Bodycount Hands-On Preview -- Does Bodycount Mode Make the Grade?By Jake Gaskill - Posted Aug 08, 2011
Despite being on our radars for what seems like a couple years, we really haven’t seen much of Codemaster’s adrenaline fueled, kaboom-fest Bodycount, which is a bit of a shame given its Black-inspired lineage. What’s perhaps even more disappointing is that not that much has changed from the first time we saw it last year to when we played it at E3 back in June. Our latest look, which included two previously unseen levels (and one we’ve seen a couple times now) played in the game’s score-based Bodycount mode, definitely introduced some new flavors to the mix, but it’s still unclear how this old-school shooter inspired recipe will turn out.
If you know anything about Bodycount, then you know the game is all about celebrating the awesome power of guns and explosions. Environmental destruction plays a crucial part in the strategy of the game, as virtually every surface can be torn to pieces, which gives the combat a spontaneity and flow that makes each firefight unique. While the weapons themselves are spectacularly powerful and sound equally as devastating, the controls are still somewhat of a question mark.
The main issue being that you can’t aim down the sights and move at the same time. Instead, when you pull the left trigger, you’re character locks in place but is able to tilt and sway in place, which actually works nicely when in cover, but makes you feel like an idiot when you’re ducking and dodging in the middle of the street while being relentlessly shot at by swarms of enemies. It obviously takes some getting used to, but I can see it being a major point of frustration for a lot of FPS veterans.
Bodycount includes a single-player campaign, co-op, multiplayer, and Bodycount Mode, the latter of which we played this time around. It’s similar to any score-based arcade-inspired mode where you try to rack up points by pulling off specific kills, skill shots, and more. Each kill earns you intel points that can be used to unlock upgrades, but skill kills such as headshots and silent kills earn you special intel points that let you gain access to those upgrades faster. Certain attacks nailed in succession also net you multiplier bonuses (i.e. 4X headshot, 2X grenade, etc.). You are graded at the end of each level (A, B, C, D), and there are also online leaderboards so you can compare your skills with the rest of the world.
The first new mission we saw took place in a futuristic base controlled by Bodycount’s mysterious band of baddies known as the Target. Unlike the standard, oddly shirtless foes you’ll face in the game, the Target members wear thick armor and pointy helmets that make them particularly hard to bring down, especially when traveling in packs. Still, the regular enemies are able to take a rather absurd amount of damage as well, which is made all the more ridiculous by the fact that you can tear buildings apart with the same ammo that apparently has trouble getting through unprotected human flesh. This is especially true when facing off again mid-level mini-bosses who can traipse through minefields and soak up six or seven clips before being killed.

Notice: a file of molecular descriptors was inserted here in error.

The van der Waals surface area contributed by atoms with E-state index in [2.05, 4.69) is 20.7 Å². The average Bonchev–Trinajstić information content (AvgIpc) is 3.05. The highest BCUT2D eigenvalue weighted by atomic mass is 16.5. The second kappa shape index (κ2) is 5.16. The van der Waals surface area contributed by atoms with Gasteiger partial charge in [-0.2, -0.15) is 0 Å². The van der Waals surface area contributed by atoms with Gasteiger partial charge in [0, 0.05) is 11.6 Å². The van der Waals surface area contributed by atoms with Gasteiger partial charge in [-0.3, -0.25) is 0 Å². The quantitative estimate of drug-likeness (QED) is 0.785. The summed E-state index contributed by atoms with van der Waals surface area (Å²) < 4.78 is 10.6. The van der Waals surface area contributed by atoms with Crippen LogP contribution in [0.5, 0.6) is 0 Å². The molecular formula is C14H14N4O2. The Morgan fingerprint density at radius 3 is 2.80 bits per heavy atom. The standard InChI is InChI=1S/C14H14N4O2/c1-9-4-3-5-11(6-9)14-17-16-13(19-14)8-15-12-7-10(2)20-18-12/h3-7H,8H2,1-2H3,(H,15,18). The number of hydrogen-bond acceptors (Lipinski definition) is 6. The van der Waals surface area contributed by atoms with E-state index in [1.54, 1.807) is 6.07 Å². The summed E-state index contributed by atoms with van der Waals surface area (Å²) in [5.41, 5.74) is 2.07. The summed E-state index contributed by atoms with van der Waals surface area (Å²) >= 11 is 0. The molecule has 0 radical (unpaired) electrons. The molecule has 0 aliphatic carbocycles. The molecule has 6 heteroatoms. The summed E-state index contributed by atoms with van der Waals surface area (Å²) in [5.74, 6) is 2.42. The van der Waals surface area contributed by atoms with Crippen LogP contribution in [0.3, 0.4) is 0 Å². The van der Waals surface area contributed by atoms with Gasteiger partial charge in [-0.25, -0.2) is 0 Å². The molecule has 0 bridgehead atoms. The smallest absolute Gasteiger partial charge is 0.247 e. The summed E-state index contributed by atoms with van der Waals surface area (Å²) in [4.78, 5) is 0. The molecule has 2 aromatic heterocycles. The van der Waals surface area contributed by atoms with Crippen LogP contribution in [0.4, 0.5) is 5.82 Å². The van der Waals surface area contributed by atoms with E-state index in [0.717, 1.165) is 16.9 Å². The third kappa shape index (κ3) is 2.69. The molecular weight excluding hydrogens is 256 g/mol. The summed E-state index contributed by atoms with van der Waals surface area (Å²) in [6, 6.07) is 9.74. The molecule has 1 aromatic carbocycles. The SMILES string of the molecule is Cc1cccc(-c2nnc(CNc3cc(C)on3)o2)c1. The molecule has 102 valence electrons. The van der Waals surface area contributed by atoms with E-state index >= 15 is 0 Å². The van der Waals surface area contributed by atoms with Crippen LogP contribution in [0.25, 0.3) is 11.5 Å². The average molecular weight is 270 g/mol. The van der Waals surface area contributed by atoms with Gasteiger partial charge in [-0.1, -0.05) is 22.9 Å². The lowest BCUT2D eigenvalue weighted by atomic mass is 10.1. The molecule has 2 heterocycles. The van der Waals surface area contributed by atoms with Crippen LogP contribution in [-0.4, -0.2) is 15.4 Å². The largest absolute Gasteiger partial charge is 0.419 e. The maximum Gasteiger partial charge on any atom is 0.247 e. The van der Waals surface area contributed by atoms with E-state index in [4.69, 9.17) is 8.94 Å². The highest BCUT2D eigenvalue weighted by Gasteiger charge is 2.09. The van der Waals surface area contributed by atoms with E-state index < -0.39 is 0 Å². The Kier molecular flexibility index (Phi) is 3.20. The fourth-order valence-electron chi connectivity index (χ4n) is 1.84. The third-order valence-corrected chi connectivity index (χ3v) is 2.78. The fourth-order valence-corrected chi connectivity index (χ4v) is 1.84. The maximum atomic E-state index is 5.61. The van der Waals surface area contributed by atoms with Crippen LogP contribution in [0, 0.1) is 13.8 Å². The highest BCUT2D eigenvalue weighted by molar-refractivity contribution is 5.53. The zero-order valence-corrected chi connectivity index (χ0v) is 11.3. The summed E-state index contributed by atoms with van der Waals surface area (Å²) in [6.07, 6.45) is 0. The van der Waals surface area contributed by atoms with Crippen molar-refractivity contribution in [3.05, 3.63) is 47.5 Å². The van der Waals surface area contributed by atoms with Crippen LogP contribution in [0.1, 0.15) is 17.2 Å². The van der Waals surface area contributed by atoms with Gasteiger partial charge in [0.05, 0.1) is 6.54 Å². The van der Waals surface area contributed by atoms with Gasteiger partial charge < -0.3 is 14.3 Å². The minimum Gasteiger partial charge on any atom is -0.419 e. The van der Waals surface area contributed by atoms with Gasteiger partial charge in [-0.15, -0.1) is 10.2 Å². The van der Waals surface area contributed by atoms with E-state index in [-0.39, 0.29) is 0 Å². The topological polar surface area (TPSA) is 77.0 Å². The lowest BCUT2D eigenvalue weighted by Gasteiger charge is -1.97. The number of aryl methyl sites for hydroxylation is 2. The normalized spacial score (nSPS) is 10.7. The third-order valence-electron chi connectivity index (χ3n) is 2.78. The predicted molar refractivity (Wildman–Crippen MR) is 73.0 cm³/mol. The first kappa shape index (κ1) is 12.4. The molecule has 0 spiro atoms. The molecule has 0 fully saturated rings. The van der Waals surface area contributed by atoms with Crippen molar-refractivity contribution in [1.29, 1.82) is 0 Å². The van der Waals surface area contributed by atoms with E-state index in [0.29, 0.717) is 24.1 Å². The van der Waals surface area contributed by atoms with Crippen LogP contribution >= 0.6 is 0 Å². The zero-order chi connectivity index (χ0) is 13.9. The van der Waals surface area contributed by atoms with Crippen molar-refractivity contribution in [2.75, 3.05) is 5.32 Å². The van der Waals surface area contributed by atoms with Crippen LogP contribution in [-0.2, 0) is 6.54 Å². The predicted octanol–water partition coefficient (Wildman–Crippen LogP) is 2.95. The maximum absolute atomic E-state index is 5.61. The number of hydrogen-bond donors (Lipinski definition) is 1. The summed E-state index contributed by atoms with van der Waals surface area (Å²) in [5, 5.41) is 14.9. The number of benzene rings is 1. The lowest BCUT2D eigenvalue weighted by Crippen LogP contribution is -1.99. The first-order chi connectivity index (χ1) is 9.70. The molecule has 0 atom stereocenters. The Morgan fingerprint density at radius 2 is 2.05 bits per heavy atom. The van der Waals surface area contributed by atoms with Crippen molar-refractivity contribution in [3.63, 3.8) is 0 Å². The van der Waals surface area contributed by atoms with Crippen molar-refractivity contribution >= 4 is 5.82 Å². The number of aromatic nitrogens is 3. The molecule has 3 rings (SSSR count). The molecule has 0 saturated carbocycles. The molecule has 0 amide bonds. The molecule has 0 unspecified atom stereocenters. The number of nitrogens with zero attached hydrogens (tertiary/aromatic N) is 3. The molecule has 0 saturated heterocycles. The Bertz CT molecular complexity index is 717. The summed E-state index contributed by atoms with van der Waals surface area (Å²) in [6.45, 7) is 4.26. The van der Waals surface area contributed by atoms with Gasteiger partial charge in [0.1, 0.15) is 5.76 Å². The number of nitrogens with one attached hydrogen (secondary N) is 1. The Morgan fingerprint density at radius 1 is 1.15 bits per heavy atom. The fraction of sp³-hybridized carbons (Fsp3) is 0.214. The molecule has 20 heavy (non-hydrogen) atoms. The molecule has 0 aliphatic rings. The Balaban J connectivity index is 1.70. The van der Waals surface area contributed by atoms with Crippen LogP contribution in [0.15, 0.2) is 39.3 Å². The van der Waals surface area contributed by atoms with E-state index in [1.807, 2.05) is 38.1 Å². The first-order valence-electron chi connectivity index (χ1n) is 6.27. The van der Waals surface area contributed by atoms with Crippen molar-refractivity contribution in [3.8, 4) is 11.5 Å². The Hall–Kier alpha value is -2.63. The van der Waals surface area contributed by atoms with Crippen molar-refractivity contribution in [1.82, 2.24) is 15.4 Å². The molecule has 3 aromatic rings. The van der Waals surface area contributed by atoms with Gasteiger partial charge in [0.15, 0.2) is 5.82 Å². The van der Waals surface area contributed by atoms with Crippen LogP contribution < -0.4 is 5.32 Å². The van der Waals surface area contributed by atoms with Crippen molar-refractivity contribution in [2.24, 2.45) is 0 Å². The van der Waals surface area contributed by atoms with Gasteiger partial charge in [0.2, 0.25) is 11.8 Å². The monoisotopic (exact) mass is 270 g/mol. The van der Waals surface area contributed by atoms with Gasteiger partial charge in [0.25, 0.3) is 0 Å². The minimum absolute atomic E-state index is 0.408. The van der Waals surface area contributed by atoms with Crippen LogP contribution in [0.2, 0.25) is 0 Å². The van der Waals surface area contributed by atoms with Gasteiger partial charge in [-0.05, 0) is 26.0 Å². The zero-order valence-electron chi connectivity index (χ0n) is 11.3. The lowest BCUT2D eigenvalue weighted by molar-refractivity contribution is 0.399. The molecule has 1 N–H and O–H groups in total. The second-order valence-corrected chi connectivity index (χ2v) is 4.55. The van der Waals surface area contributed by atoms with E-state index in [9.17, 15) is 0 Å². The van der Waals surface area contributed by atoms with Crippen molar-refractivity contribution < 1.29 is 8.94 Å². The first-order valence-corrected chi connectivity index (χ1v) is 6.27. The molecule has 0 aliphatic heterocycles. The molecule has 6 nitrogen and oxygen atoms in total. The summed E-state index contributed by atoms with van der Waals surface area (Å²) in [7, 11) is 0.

One of the most satisfying parts of this Target base level was the caliber of the environmental destruction on display, particularly the glass physics, an odd thing to praise I know. However, glass splinters and shatters with stunning realism, and blasting wall panels into shards with a wicked shotgun never ceased to amuse. Clearly, one of the game’s primary goals is to make you feel like you have had a significant impact over your surroundings by way of the weapons in your hand. Whether this highly specific goal can be buttressed and expanded upon throughout the course of the game isn’t clear at this point, but a lot of attention has certainly been paid to it, so hopefully it can pull it off.
The last level had us in search of a Target bunker entrance hidden somewhere in a Chinese fishing village. Under cover of night and in the middle of a rain storm, we battled through the storm drenched docks, destroying buildings and neon signage with blast after explosive blast. Unlike the linear confines of the Target base, this map was much more wide open, with numerous pathways winding from one area to the next, leading to some particularly hairy shootouts as members of the Red Circle Gang, the local cannon fodder in control of the village, poured in from all sides and even across the rooftops overhead. Thankfully, there were plenty of explosive barrels and gas canisters to make short work of entire sides of buildings and their inhabitants.
In this level in particular, using our Operative Support Button (OSB) became crucial to our survival. This system lets you trigger timed perks like making you temporarily invulnerable to damage or turning your ammo into explosive rounds. You also have the option of calling in an airstrike or highlighting nearby enemies, both of which can be lifesavers especially in the fishing village with its low visibility and vertical
threats. These perks can be upgraded to a second level over the course of the game.
Bodycount certainly has a distinct style, and there’s no doubt as to what kind of game it’s trying to be, but there’s still something that’s not quite clicking for me. Maybe Codemasters is holding back the most spectacular bits to make them all the more impactful when we see them in the final game, but that would be a risky gamble given that it’s a new shooter IP coming out in a year filled with some of the most anticipated shooters of this generation. We’ll find out if the gamble pays off when Bodycount blasts its way to store shelves August 30.